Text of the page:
But the report says municipalities large and small need more financial and centralized support to ensure flood planning is done well.

Mark Winfield, a professor of environmental and urban change at Toronto's York University, says the province will now face a new challenge ensuring flood planning is thorough, because the controversial new housing bill weakens the powers and tools available to conservation authorities.

"The conservation authorities are kind of our secret weapon in this. And they already put Ontario ahead of the game," said Winfield.

He says he's disappointed the auditor did not speak more about the impact that lessening the powers of conservation authorities could have on flood mitigation. 

"We need to make sure that they have the tools and the resources to be able to respond to this challenge." 

Better protection for wetlands

The audit found that over the past 20 years, the percentage of urban land considered "green" declined by 94 per cent in Ontario's medium and large urban centres. 

It also found no provincial strategy exists to conserve wetlands, in particular, as previous targets were nixed by the Ford government in 2018, even though southern Ontario has been losing an average of 1,825 hectares of wetlands a year already.

The 2022 Auditor General's Report recommends more protection for wetlands to prevent flooding. (Ash Abraham/CBC )

Winfield says maintaining lands like wetlands and other permeable surfaces is essential in flood mitigation because it means water has somewhere to go when levels rise.

Updating the building code

The report says many new homeowners are not protected from sewer backups due to vague requirements in Ontario's building code for backwater valves. 

Lysyk says that just doesn't make sense.

"A backwater valve costs about $250 to install during construction of a new home, while renovating to add one costs thousands," she wrote.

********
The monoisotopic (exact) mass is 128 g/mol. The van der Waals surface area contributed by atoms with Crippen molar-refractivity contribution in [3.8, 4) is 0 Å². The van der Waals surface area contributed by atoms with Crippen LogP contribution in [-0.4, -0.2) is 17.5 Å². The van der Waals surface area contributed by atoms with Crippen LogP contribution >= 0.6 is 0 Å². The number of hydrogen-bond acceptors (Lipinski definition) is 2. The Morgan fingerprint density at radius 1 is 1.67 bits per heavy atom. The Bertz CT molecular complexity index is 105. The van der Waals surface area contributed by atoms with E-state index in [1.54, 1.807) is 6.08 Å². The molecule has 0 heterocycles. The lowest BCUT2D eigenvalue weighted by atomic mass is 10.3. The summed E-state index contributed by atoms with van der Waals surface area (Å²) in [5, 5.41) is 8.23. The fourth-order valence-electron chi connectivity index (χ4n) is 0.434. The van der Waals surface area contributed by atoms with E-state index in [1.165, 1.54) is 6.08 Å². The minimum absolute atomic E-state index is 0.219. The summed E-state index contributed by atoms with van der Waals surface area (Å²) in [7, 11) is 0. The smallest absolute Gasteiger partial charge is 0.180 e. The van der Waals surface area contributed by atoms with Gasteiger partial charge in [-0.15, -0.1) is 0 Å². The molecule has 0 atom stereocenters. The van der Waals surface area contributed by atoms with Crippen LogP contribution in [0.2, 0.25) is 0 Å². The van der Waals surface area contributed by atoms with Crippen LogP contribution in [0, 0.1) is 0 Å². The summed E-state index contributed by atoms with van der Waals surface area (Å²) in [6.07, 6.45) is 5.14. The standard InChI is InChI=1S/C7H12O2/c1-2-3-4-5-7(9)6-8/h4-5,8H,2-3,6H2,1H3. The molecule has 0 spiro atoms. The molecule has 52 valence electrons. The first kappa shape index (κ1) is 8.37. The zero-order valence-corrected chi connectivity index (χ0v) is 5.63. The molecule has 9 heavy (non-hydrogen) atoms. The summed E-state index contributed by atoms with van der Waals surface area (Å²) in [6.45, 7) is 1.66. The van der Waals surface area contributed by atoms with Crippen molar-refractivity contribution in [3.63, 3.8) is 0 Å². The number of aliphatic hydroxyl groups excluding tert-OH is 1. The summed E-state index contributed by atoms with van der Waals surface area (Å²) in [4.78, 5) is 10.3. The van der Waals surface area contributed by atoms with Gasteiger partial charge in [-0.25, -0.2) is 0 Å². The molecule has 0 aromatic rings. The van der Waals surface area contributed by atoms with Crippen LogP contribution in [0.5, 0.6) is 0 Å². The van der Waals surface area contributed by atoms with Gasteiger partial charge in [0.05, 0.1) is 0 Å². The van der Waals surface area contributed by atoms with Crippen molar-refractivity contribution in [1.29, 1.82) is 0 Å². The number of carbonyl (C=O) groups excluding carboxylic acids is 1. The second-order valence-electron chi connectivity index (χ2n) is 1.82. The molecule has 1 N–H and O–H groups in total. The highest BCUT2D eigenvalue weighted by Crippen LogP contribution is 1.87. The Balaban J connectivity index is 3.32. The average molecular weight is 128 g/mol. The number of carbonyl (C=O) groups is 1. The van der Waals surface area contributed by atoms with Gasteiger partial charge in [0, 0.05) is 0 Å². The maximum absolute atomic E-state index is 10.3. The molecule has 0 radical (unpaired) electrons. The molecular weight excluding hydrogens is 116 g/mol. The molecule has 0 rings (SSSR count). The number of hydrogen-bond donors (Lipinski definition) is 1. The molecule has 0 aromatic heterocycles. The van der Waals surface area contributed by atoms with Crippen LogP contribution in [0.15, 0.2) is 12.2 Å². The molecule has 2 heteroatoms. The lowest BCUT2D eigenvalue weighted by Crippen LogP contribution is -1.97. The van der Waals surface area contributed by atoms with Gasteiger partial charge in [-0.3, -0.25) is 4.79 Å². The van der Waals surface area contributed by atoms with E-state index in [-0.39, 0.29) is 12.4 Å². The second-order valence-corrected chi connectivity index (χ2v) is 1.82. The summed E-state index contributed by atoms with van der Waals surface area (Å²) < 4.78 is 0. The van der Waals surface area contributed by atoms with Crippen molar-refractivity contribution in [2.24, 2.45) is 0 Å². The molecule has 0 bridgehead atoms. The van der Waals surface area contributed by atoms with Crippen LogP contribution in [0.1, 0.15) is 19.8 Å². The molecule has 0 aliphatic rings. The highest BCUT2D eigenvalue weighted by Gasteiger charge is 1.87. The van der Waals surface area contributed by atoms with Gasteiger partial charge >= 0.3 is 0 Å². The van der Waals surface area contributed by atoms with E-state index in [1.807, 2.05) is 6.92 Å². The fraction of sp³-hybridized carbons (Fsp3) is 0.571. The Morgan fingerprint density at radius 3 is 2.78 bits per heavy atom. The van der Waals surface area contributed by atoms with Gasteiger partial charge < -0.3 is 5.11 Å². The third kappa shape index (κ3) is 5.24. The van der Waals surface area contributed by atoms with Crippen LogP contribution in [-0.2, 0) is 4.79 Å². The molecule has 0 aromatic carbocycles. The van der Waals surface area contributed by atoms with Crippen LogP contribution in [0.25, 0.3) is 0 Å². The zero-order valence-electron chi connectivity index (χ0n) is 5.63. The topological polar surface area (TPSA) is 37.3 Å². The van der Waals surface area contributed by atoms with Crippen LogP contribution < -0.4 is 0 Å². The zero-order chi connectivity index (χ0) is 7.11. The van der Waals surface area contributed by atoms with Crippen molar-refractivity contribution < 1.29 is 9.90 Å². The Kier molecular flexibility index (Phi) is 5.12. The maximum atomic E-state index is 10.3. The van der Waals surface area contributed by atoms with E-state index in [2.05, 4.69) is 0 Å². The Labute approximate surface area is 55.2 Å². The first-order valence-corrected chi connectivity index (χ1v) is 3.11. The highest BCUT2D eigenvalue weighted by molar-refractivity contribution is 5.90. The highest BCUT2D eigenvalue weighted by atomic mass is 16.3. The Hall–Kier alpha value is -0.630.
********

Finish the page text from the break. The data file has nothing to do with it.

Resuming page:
"And damage to a flooded home can cost more than $40,000 to repair." 

Lysyk is recommending a change to the building code to require all newly built homes to have backwater valves. 

Floodwaters are shown here on Toronto Island. Damage from flooding can cost homeowners thousands of dollars. (Submitted photo: Linda Rosebaum)

Winfield says insurers are already talking about flooding as the next big threat.

"It's far cheaper to be ahead of the curve and to be identifying these kinds of threats, and taking the measures now to prevent them," he said.

Those who have experienced recent urban floods know what that's like first hand.

When Linda Rosenbaum's home on Toronto Island flooded a few years ago, the damages cost more than $10,000. 

"Every household has had their insurance go up because of where we are located and [it's] gone up tremendously," she said.

Conservation authorities did a lot to help during the crisis for the community, but Rosenbaum says she'd like to see more work done to prevent floods. 

"Watching the water rise, not knowing when it's going to stop, it's incredibly anxiety-making." 

ABOUT THE AUTHOR

Clara Pasieka is a CBC journalist in Toronto. She has also worked in CBC's national bureau and as a reporter in the Northwest Territories, Ontario and New Brunswick. Her investigative work following the Nova Scotia Mass Shooting was a finalist for a CAJ Award. She holds a Masters degree in Public Policy, Law and Public Administration from York University.